Formal verification assumes starring role in automotive

June 13, 2017


Formal verification assumes starring role in automotive

June is National Safety Month and a great time to look at the tremendous advances in automotive technology, much of it related to ensuring the safety of the car’s driver and passengers. Anyone...

June is National Safety Month and a great time to look at the tremendous advances in automotive technology, much of it related to ensuring the safety of the car’s driver and passengers. Anyone buying a smart vehicle today will get options to assist them with parking, lane management, and braking.

These features were made possible by increasingly complex electronic systems, with a nod to sophisticated and automated chip design verification tools. It’s important to note that with advancements also come countless opportunities for things to go wrong if these chips aren’t adequately verified. A malfunctioning corrective steering system could cause harm to the vehicle’s occupants, for example.

That’s why the ISO 26262 international standard for automotive electric/electronic systems is indispensable. It imposes stringent requirements that encompass a system’s entire life cycle, from concept to development, production, and decommissioning. It addresses the overall safety management process and covers relations with suppliers and interfaces for distributed development.

ISO 26262 also makes a compelling case for the use of formal verification solutions to help automotive suppliers advance their technology, while keeping drivers and passengers safe. In fact, while formal verification is invaluable for any hardware application, its ability to debug automotive and mission-critical applications may prove to be its most effective use.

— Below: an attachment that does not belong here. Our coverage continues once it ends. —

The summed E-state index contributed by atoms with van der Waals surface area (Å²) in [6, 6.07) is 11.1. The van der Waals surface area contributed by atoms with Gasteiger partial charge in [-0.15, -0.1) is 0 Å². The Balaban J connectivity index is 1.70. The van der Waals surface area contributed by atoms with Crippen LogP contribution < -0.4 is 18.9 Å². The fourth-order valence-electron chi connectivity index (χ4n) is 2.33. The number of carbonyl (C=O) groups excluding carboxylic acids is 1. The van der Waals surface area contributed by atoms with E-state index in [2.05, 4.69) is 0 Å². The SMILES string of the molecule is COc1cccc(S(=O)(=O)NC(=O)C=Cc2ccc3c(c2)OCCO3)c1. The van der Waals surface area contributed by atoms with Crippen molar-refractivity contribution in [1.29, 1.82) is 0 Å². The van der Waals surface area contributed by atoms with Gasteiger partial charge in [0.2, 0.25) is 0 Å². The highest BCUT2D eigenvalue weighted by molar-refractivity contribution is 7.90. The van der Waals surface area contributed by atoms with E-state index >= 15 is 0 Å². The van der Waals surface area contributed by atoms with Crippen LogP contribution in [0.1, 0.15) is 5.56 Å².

The risk of liability is a reason to adopt the ISO 26262 standard, but there’s more at stake. Vehicle recalls and malfunctions leading to fatal car accidents cause economic damage and diminish a company’s brand. The standard specifies two types of component faults that must be fully verified. Systematic faults are introduced during component development through human error or tool/methodology malfunction and are handled by rigorous verification and careful tracking of specific device requirements.

The standard also addresses random faults that occur during the device’s operation due to external effects. These faults must be handled by the circuitry within the device, requiring the use of fault-handling capabilities built into the systems and verified to ensure that they’ll catch the majority of possible random faults.

Over the past several years, automotive suppliers made substantial investments to meet ISO 26262 requirements, including the adoption of formal verification. Formal verification’s ease of use and capacity make it popular within the semiconductor industry. Its comprehensive safety critical analysis and diagnostic coverage capabilities make it ideal for automotive and other mission-critical applications.

Formal tools address specific challenges in the efficient development of safety-critical hardware, significantly transforming both the quality and efficiency of the verification process, and streamlining activities required to satisfy the ISO 26262 standard. Engineering groups use formal verification to capture specification elements in verification tests. The tool accurately measures and feeds back coverage to systematically close the verification process.

At its finest, formal verification offers multiple applications for both systematic and random fault verification. The tool has powerful techniques to uncover hardware design bugs that might otherwise escape simulation-based verification and lead to systematic failures. It can examine design behavior exhaustively without the need for input stimuli, and prove that the design never deviates from its intended function, as specified by a property or assertion. Even for simple designs, simulation tools can’t achieve this level of precision.

Dave Kelf is a vice president at OneSpin. Previously, he was president and CEO of Sigmatix. He holds an MS degree in Microelectronics and an MBA from Boston University.